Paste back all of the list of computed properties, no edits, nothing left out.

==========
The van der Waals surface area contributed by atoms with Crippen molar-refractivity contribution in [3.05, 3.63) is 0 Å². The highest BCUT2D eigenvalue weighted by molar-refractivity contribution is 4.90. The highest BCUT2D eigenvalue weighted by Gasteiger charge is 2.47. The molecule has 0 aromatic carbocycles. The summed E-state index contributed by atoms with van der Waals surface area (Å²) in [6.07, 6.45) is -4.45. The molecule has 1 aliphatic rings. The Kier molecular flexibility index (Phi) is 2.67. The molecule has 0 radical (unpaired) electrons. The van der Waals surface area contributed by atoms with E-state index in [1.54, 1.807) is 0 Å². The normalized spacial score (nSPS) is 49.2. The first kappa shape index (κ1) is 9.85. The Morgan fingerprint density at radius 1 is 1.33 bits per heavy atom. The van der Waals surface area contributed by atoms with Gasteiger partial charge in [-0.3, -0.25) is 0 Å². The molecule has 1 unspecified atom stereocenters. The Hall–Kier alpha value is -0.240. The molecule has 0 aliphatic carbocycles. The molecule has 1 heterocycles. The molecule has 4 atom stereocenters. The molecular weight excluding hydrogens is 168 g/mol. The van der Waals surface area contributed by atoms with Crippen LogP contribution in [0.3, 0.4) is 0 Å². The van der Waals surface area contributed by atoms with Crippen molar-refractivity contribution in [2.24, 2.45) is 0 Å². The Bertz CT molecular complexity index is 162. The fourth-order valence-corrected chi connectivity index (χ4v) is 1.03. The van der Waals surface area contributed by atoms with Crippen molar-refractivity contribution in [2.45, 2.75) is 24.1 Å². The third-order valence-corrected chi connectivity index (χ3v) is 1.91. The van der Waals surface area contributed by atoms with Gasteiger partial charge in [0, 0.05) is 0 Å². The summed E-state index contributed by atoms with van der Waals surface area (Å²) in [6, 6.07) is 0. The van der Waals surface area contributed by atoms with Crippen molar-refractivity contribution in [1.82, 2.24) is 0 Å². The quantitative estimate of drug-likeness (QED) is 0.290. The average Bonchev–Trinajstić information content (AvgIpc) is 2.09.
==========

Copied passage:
The van der Waals surface area contributed by atoms with Crippen molar-refractivity contribution in [3.05, 3.63) is 0 Å². The highest BCUT2D eigenvalue weighted by molar-refractivity contribution is 4.90. The highest BCUT2D eigenvalue weighted by Gasteiger charge is 2.47. The molecule has 0 aromatic carbocycles. The summed E-state index contributed by atoms with van der Waals surface area (Å²) in [6.07, 6.45) is -4.45. The molecule has 1 aliphatic rings. The Kier molecular flexibility index (Phi) is 2.67. The molecule has 0 radical (unpaired) electrons. The van der Waals surface area contributed by atoms with E-state index in [1.54, 1.807) is 0 Å². The normalized spacial score (nSPS) is 49.2. The first kappa shape index (κ1) is 9.85. The Morgan fingerprint density at radius 1 is 1.33 bits per heavy atom. The van der Waals surface area contributed by atoms with Gasteiger partial charge in [-0.3, -0.25) is 0 Å². The molecule has 1 unspecified atom stereocenters. The Hall–Kier alpha value is -0.240. The molecule has 0 aliphatic carbocycles. The molecule has 1 heterocycles. The molecule has 4 atom stereocenters. The molecular weight excluding hydrogens is 168 g/mol. The van der Waals surface area contributed by atoms with Crippen LogP contribution in [0.3, 0.4) is 0 Å². The van der Waals surface area contributed by atoms with Crippen molar-refractivity contribution in [2.24, 2.45) is 0 Å². The Bertz CT molecular complexity index is 162. The fourth-order valence-corrected chi connectivity index (χ4v) is 1.03. The van der Waals surface area contributed by atoms with Crippen molar-refractivity contribution in [2.45, 2.75) is 24.1 Å². The third-order valence-corrected chi connectivity index (χ3v) is 1.91. The van der Waals surface area contributed by atoms with Gasteiger partial charge in [0, 0.05) is 0 Å². The summed E-state index contributed by atoms with van der Waals surface area (Å²) in [6, 6.07) is 0. The van der Waals surface area contributed by atoms with Crippen molar-refractivity contribution in [1.82, 2.24) is 0 Å². The quantitative estimate of drug-likeness (QED) is 0.290. The average Bonchev–Trinajstić information content (AvgIpc) is 2.09.